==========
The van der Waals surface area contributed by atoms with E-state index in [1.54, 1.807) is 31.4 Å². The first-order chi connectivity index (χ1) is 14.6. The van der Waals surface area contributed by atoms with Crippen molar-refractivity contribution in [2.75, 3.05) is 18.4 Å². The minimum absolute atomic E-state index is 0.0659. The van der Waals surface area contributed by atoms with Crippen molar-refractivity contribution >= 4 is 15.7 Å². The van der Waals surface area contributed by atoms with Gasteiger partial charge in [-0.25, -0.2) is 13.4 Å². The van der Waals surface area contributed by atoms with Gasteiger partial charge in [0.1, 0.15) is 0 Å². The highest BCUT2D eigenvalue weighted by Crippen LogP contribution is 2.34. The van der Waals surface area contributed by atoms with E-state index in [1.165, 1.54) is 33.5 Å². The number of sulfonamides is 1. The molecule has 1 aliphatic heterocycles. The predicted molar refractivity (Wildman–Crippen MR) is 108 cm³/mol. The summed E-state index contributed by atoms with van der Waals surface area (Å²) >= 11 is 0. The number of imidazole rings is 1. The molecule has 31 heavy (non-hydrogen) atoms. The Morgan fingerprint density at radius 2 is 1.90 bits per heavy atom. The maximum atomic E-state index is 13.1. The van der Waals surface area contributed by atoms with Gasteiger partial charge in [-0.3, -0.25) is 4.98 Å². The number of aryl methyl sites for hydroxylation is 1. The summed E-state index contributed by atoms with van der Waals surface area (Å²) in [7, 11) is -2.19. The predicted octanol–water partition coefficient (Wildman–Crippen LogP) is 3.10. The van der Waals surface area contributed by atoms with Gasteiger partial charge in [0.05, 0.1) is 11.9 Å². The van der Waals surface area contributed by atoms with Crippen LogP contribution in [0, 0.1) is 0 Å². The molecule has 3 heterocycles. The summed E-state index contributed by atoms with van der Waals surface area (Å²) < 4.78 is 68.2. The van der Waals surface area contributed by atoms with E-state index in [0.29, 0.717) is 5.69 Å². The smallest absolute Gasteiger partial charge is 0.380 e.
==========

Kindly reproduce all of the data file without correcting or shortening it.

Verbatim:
The van der Waals surface area contributed by atoms with E-state index in [1.54, 1.807) is 31.4 Å². The first-order chi connectivity index (χ1) is 14.6. The van der Waals surface area contributed by atoms with Crippen molar-refractivity contribution in [2.75, 3.05) is 18.4 Å². The minimum absolute atomic E-state index is 0.0659. The van der Waals surface area contributed by atoms with Crippen molar-refractivity contribution >= 4 is 15.7 Å². The van der Waals surface area contributed by atoms with Gasteiger partial charge in [-0.25, -0.2) is 13.4 Å². The van der Waals surface area contributed by atoms with Gasteiger partial charge in [0.1, 0.15) is 0 Å². The highest BCUT2D eigenvalue weighted by Crippen LogP contribution is 2.34. The van der Waals surface area contributed by atoms with E-state index in [1.165, 1.54) is 33.5 Å². The number of sulfonamides is 1. The molecule has 1 aliphatic heterocycles. The predicted molar refractivity (Wildman–Crippen MR) is 108 cm³/mol. The summed E-state index contributed by atoms with van der Waals surface area (Å²) >= 11 is 0. The number of imidazole rings is 1. The molecule has 31 heavy (non-hydrogen) atoms. The Morgan fingerprint density at radius 2 is 1.90 bits per heavy atom. The maximum atomic E-state index is 13.1. The van der Waals surface area contributed by atoms with Gasteiger partial charge in [-0.3, -0.25) is 4.98 Å². The number of aryl methyl sites for hydroxylation is 1. The summed E-state index contributed by atoms with van der Waals surface area (Å²) in [7, 11) is -2.19. The predicted octanol–water partition coefficient (Wildman–Crippen LogP) is 3.10. The van der Waals surface area contributed by atoms with Gasteiger partial charge in [0.05, 0.1) is 11.9 Å². The van der Waals surface area contributed by atoms with Crippen LogP contribution in [0, 0.1) is 0 Å². The molecule has 3 heterocycles. The summed E-state index contributed by atoms with van der Waals surface area (Å²) < 4.78 is 68.2. The van der Waals surface area contributed by atoms with E-state index in [0.29, 0.717) is 5.69 Å². The smallest absolute Gasteiger partial charge is 0.380 e.